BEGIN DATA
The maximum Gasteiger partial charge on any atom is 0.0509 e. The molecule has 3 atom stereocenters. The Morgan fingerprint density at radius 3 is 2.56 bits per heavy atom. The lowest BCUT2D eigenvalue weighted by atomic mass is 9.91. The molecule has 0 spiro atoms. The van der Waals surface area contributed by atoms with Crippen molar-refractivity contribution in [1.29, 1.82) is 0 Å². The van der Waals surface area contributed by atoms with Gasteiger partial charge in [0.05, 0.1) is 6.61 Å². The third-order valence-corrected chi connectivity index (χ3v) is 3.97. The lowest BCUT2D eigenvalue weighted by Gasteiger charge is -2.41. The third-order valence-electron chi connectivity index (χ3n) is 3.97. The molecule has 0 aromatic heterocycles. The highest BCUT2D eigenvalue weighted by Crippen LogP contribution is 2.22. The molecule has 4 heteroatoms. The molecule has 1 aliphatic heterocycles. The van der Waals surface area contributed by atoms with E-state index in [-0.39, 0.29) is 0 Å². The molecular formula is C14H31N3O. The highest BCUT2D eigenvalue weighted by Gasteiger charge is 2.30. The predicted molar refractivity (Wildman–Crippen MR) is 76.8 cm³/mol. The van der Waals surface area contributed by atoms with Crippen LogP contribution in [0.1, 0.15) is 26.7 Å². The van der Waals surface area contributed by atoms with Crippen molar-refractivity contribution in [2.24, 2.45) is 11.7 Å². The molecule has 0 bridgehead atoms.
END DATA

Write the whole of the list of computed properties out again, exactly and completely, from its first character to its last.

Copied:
The maximum Gasteiger partial charge on any atom is 0.0509 e. The molecule has 3 atom stereocenters. The Morgan fingerprint density at radius 3 is 2.56 bits per heavy atom. The lowest BCUT2D eigenvalue weighted by atomic mass is 9.91. The molecule has 0 spiro atoms. The van der Waals surface area contributed by atoms with Crippen molar-refractivity contribution in [1.29, 1.82) is 0 Å². The van der Waals surface area contributed by atoms with Gasteiger partial charge in [0.05, 0.1) is 6.61 Å². The third-order valence-corrected chi connectivity index (χ3v) is 3.97. The lowest BCUT2D eigenvalue weighted by Gasteiger charge is -2.41. The third-order valence-electron chi connectivity index (χ3n) is 3.97. The molecule has 0 aromatic heterocycles. The highest BCUT2D eigenvalue weighted by Crippen LogP contribution is 2.22. The molecule has 4 heteroatoms. The molecule has 1 aliphatic heterocycles. The van der Waals surface area contributed by atoms with E-state index in [-0.39, 0.29) is 0 Å². The molecular formula is C14H31N3O. The highest BCUT2D eigenvalue weighted by Gasteiger charge is 2.30. The predicted molar refractivity (Wildman–Crippen MR) is 76.8 cm³/mol. The van der Waals surface area contributed by atoms with Crippen LogP contribution in [0.1, 0.15) is 26.7 Å². The van der Waals surface area contributed by atoms with Crippen molar-refractivity contribution in [2.24, 2.45) is 11.7 Å². The molecule has 0 bridgehead atoms.